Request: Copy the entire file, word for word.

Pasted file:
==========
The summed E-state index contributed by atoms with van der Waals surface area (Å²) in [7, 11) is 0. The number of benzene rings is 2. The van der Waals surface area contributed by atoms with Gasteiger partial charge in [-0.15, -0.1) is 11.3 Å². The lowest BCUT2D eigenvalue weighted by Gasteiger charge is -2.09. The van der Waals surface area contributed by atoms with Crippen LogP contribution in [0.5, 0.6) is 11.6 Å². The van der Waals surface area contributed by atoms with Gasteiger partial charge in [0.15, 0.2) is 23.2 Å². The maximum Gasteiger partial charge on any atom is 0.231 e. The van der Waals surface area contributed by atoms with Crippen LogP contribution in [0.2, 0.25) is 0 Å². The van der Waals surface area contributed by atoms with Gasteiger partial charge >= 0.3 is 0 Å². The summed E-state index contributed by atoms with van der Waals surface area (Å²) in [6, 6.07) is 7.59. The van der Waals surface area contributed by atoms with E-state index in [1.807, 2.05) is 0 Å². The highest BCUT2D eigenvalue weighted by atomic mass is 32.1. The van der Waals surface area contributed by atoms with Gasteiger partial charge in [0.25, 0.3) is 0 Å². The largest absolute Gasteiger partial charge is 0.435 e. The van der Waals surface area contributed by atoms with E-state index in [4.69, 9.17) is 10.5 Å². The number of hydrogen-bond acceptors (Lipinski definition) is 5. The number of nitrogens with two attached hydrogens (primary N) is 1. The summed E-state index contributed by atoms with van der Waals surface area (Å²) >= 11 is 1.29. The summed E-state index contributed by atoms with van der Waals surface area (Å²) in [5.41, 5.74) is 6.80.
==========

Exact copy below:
The summed E-state index contributed by atoms with van der Waals surface area (Å²) in [7, 11) is 0. The number of benzene rings is 2. The van der Waals surface area contributed by atoms with Gasteiger partial charge in [-0.15, -0.1) is 11.3 Å². The lowest BCUT2D eigenvalue weighted by Gasteiger charge is -2.09. The van der Waals surface area contributed by atoms with Crippen LogP contribution in [0.5, 0.6) is 11.6 Å². The van der Waals surface area contributed by atoms with Gasteiger partial charge in [0.15, 0.2) is 23.2 Å². The maximum Gasteiger partial charge on any atom is 0.231 e. The van der Waals surface area contributed by atoms with Crippen LogP contribution in [0.2, 0.25) is 0 Å². The van der Waals surface area contributed by atoms with Gasteiger partial charge >= 0.3 is 0 Å². The summed E-state index contributed by atoms with van der Waals surface area (Å²) in [6, 6.07) is 7.59. The van der Waals surface area contributed by atoms with E-state index in [1.807, 2.05) is 0 Å². The highest BCUT2D eigenvalue weighted by atomic mass is 32.1. The van der Waals surface area contributed by atoms with Gasteiger partial charge in [0.25, 0.3) is 0 Å². The largest absolute Gasteiger partial charge is 0.435 e. The van der Waals surface area contributed by atoms with E-state index in [4.69, 9.17) is 10.5 Å². The number of hydrogen-bond acceptors (Lipinski definition) is 5. The number of nitrogens with two attached hydrogens (primary N) is 1. The summed E-state index contributed by atoms with van der Waals surface area (Å²) >= 11 is 1.29. The summed E-state index contributed by atoms with van der Waals surface area (Å²) in [5.41, 5.74) is 6.80.